I’m glad I told people that I was going to pray, and that I could follow through publicly.

Better Reason #2: To Be an Example

Matthew, Mark, and Luke all tell us that Jesus went off to solitary places to pray. I’m sure there are many reasons why the evangelists let us in on that little detail–one primary one would be just to encourage us that God the Son needed and desired fellowship with His Father–but at least one  reason would be to give us an example to follow.

I don’t claim to be a perfect Christian (far from it), but I am endeavoring to be a mature Christian who can serve as an example for others to follow. The apostle Paul said, “Follow my example, as I follow the example of Christ” (1 Corinthians 11:1).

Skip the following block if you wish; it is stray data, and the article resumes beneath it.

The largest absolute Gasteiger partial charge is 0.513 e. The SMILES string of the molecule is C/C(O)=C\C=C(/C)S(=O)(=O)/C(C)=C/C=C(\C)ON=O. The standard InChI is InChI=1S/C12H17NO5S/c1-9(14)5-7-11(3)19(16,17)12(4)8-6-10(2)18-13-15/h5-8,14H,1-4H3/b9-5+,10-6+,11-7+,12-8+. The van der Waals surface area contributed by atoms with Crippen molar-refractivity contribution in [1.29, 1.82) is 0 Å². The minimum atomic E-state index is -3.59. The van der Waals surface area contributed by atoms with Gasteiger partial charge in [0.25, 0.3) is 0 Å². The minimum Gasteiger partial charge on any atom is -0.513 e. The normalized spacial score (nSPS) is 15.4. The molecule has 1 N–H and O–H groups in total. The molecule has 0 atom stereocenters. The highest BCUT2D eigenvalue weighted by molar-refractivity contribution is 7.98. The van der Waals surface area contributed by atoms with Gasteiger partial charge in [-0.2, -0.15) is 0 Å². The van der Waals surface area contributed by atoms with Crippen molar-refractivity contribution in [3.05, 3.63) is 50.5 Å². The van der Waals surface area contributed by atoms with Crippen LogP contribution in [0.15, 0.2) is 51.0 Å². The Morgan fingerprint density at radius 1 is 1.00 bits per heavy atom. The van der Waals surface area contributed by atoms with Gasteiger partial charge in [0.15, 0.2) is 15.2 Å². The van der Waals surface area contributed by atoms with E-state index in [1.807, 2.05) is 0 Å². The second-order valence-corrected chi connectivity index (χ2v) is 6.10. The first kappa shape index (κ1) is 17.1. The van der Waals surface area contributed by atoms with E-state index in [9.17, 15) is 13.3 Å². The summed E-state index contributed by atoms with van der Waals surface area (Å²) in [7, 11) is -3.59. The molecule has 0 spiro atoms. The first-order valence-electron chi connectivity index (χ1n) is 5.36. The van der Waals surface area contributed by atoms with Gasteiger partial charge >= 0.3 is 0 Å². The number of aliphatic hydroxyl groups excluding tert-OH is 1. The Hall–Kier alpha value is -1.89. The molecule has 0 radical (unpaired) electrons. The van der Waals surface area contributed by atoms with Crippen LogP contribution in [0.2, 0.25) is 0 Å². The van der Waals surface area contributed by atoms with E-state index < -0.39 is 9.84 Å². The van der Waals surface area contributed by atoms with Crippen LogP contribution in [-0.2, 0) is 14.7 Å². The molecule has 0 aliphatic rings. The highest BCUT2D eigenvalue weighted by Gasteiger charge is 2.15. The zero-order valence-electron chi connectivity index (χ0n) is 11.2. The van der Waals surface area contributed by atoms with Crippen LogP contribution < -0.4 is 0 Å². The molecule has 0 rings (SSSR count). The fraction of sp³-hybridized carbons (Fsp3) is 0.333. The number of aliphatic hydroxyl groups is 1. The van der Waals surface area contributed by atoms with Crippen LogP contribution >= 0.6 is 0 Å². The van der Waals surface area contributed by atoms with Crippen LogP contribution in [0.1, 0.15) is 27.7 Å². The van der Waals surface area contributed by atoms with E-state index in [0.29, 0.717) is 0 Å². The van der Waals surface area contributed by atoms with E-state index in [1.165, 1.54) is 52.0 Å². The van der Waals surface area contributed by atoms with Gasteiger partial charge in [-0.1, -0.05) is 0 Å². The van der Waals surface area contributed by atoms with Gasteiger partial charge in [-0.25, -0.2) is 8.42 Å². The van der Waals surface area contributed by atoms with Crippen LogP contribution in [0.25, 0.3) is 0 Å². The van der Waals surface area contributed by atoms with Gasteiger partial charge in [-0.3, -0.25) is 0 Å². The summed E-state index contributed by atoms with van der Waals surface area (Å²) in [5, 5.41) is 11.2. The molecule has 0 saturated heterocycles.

I know that people are watching what I do in public. How do I act and react at a football game? What do I post about on social media? What are the priorities that shape my life choices?  At times, that kind of scrutiny and fishbowl living can be stifling. But I try to turn it around and use it for discipleship. If folks are watching me, I’ll try to use my life as a teaching tool.

So, setting aside a morning for prayer? Not everyone can do it, but by doing it, I’m setting it out as a valuable thing.

Are you considering a prayer walk? It doesn’t have to be fancy. It doesn’t cost anything. Just head out with your heart turned towards the Lord and give Him your burdens. You can do it, too!

Better Reason #3: To Encourage You

It feels great to know that someone is praying for you. You don’t feel so alone. You don’t feel like your burdens are only your burdens.